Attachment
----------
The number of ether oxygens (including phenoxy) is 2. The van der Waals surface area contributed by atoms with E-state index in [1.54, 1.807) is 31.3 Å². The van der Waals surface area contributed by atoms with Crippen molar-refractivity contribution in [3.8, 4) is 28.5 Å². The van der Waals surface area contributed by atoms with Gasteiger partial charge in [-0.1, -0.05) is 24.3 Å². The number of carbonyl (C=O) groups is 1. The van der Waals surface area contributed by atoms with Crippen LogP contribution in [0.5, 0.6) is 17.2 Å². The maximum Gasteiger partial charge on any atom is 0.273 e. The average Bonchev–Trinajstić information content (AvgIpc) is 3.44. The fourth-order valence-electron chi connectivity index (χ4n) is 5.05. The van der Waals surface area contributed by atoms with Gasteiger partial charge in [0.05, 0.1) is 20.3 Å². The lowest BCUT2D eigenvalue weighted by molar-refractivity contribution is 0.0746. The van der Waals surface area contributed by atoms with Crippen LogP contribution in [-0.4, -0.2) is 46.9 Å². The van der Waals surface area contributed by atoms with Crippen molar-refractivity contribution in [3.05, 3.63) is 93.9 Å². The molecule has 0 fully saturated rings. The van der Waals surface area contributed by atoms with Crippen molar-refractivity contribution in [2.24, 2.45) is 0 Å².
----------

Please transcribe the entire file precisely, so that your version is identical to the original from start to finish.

The number of ether oxygens (including phenoxy) is 2. The van der Waals surface area contributed by atoms with E-state index in [1.54, 1.807) is 31.3 Å². The van der Waals surface area contributed by atoms with Crippen molar-refractivity contribution in [3.8, 4) is 28.5 Å². The van der Waals surface area contributed by atoms with Gasteiger partial charge in [-0.1, -0.05) is 24.3 Å². The number of carbonyl (C=O) groups is 1. The van der Waals surface area contributed by atoms with Crippen LogP contribution in [0.5, 0.6) is 17.2 Å². The maximum Gasteiger partial charge on any atom is 0.273 e. The average Bonchev–Trinajstić information content (AvgIpc) is 3.44. The fourth-order valence-electron chi connectivity index (χ4n) is 5.05. The van der Waals surface area contributed by atoms with Gasteiger partial charge in [0.05, 0.1) is 20.3 Å². The lowest BCUT2D eigenvalue weighted by molar-refractivity contribution is 0.0746. The van der Waals surface area contributed by atoms with Crippen LogP contribution in [-0.4, -0.2) is 46.9 Å². The van der Waals surface area contributed by atoms with Crippen molar-refractivity contribution in [3.05, 3.63) is 93.9 Å². The molecule has 0 fully saturated rings. The van der Waals surface area contributed by atoms with Crippen molar-refractivity contribution in [2.24, 2.45) is 0 Å².